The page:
When it comes to choosing a sliding or patio door, unobstructed out-door views and lots of light are at the top of the list for homeowners.
“Multipanel and taller doors that maximize views go along with bigger homes to create a monumental feel by flooding rooms with light,” says Jeff Kibler, brand manager for Peachtree Windows and Doors.
Many manufacturers predict that 9- and 10-foot-tall doors will become standard, while remodelers simply expect to see more glass at all heights.
“I've been using more and more patio doors these days. You get more light for your dollar — they're the cost-effective way to make the most of your views,” says Scott Grote of Grote Construction, a building and remodeling firm in Mohnton, Pa.
According to Jeff Lowinski, vice president of technology and marketing of the Window and Door Manufacturers Association (WDMA), the design of the home and the room is the biggest influence as to what style of door you install.
“The disadvantage to sliding is that you never can completely slide all of it out of the way, but swinging doors take up much more space when they're open,” Lowinski says. “Those factors dictate your choice.”
Typically in a remodel, a swinging door won't replace a sliding one because it would encroach on the existing space. Homeowners who want to replace a standard white sliding door have numerous options at their fingertips. Wood-grain interiors and hardware options allow you to create personalized looks, says Bill Lazor, senior brand manager for Simonton vinyl windows and doors.
Sliding and patio doors are available at every price point, generally starting with lower-priced steel models and moving up in cost to wood and fiberglass models. But vinyl products are popular across the board, because they're cost-effective and meet basic codes. What's more, many vinyl doors feature one-piece construction and come factory assembled. However, aluminum and fiberglass work well in specific applications. Aluminum accounted for nearly a quarter of the sliding and patio door market in 2000 and now holds ground in coastal areas where DP-50 ratings rule because it's very strong and durable, the experts claim. Fiberglass, though not widely used, is gaining popularity in high-end homes where the owners want the look of wood without the maintenance issues.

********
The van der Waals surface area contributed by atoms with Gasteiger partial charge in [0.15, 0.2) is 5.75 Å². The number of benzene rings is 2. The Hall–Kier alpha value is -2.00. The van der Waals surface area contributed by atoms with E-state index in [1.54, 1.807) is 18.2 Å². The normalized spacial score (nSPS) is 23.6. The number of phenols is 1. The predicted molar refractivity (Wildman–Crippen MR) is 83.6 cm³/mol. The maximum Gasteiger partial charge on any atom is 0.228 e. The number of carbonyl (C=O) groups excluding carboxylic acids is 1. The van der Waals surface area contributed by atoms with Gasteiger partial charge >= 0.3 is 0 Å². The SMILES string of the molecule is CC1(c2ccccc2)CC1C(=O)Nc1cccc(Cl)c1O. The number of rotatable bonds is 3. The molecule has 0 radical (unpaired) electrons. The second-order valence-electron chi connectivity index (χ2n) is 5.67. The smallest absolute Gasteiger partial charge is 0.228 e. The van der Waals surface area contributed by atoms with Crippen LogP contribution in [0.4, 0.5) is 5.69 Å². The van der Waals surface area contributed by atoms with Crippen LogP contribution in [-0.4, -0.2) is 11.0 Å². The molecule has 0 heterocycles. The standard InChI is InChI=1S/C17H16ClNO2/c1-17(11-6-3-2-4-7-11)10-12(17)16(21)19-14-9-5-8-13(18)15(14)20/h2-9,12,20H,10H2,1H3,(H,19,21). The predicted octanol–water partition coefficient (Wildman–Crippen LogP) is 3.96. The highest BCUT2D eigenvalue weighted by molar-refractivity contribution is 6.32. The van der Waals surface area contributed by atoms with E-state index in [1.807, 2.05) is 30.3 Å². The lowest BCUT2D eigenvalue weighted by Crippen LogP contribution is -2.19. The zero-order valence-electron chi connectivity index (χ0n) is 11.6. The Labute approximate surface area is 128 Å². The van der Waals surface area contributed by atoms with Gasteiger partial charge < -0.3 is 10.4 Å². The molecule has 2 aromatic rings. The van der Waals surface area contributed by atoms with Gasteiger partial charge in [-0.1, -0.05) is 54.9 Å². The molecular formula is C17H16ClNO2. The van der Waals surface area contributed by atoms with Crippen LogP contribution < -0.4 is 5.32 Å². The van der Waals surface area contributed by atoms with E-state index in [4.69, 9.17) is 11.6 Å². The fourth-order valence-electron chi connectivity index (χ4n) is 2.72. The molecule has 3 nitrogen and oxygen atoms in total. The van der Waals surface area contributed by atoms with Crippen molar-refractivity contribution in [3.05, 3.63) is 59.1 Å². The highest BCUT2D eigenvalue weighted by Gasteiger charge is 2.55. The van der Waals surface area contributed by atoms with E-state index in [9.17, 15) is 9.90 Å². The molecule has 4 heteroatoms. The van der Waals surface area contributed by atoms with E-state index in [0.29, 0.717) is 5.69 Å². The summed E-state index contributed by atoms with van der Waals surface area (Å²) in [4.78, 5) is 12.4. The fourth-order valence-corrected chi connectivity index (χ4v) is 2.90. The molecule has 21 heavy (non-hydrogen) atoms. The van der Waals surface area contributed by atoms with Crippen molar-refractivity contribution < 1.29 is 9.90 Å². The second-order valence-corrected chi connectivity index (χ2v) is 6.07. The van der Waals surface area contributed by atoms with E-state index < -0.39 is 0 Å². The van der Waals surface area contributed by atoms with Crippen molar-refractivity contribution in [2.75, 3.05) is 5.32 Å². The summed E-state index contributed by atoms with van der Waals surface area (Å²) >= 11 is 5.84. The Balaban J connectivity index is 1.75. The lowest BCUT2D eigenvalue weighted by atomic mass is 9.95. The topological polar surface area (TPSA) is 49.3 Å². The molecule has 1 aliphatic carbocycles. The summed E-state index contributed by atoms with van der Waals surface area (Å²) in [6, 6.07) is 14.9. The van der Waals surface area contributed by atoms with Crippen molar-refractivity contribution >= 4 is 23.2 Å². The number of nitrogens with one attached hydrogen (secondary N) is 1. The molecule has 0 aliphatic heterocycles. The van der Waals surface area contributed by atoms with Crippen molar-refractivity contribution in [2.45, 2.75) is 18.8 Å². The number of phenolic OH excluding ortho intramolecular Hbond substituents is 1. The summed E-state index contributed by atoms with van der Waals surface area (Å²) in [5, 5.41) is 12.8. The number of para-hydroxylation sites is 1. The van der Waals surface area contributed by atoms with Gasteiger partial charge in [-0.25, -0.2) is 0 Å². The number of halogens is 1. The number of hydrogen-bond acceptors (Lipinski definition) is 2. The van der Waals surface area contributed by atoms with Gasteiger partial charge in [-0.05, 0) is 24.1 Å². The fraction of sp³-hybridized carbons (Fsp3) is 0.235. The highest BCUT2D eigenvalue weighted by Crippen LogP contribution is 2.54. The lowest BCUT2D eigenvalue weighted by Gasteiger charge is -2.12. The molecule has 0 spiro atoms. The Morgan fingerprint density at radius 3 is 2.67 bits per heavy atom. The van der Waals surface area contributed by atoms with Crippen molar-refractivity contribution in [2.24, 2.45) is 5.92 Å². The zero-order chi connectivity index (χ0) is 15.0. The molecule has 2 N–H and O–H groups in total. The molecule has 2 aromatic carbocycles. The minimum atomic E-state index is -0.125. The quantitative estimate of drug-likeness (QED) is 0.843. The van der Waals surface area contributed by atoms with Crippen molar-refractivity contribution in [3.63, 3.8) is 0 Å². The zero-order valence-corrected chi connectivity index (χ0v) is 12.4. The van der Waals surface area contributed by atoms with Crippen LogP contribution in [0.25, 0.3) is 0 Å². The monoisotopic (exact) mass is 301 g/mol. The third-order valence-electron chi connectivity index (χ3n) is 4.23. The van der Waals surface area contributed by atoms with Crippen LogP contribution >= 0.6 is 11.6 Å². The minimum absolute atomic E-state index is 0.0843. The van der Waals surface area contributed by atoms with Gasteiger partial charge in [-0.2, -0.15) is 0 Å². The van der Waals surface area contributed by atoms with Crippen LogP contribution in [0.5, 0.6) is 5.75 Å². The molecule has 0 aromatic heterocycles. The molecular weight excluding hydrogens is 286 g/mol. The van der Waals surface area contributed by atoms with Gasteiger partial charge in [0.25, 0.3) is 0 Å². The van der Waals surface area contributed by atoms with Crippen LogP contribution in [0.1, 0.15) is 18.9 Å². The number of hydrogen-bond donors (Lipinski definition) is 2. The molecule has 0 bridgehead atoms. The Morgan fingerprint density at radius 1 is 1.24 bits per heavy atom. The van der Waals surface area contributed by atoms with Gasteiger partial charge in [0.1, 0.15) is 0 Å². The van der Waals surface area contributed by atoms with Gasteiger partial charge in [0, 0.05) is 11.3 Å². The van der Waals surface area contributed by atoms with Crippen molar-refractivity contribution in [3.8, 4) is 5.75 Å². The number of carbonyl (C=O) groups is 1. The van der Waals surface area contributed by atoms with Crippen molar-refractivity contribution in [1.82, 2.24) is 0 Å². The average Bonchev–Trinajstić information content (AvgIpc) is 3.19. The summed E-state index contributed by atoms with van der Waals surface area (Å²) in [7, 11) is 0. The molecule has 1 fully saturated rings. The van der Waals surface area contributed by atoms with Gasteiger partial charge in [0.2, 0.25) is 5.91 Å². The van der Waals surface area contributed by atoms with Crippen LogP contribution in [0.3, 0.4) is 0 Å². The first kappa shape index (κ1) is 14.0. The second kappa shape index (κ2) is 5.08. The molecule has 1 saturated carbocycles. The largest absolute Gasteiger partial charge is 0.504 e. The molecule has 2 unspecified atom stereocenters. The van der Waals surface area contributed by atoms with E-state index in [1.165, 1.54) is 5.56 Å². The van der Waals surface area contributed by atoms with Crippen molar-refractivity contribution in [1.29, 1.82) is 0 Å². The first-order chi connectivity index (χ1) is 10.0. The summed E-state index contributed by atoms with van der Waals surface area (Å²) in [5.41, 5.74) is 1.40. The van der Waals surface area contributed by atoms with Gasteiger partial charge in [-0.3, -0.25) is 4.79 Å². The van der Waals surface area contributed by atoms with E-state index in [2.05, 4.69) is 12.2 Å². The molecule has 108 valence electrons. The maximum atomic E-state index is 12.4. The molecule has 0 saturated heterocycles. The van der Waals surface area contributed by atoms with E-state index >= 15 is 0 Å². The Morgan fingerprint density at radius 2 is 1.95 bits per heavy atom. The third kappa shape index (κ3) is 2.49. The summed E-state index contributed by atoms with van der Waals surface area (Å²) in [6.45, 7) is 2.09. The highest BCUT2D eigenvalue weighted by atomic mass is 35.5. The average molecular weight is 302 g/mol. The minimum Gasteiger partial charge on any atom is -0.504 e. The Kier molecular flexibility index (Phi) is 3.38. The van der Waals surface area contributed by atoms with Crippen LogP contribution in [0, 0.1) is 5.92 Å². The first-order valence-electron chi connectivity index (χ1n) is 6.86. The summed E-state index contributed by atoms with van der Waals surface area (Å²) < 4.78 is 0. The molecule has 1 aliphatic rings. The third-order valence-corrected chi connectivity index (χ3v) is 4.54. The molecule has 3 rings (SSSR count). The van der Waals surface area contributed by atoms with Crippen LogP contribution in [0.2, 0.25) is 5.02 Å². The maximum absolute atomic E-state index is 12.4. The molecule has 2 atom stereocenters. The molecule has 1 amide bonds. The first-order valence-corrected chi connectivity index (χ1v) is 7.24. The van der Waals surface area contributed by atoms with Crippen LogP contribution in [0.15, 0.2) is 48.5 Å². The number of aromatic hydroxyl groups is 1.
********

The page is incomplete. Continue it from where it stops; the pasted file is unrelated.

Experts predict that performance-enhanced products will drive the market. From improved welding techniques on vinyl for stronger frames to laminated glass offerings for sound control to the growth of alternative materials for low maintenance, manufacturers will offer high-performing products at every grade. —Stephanie Herzfeld is associate editor of REMODELING 's sister publication BUILDING PRODUCTS . This article originally appeared in that magazine.
For more product information, visit ebuild, Hanley Wood's interactive product catalog, at remodelingmagazine.com or www.ebuild.com.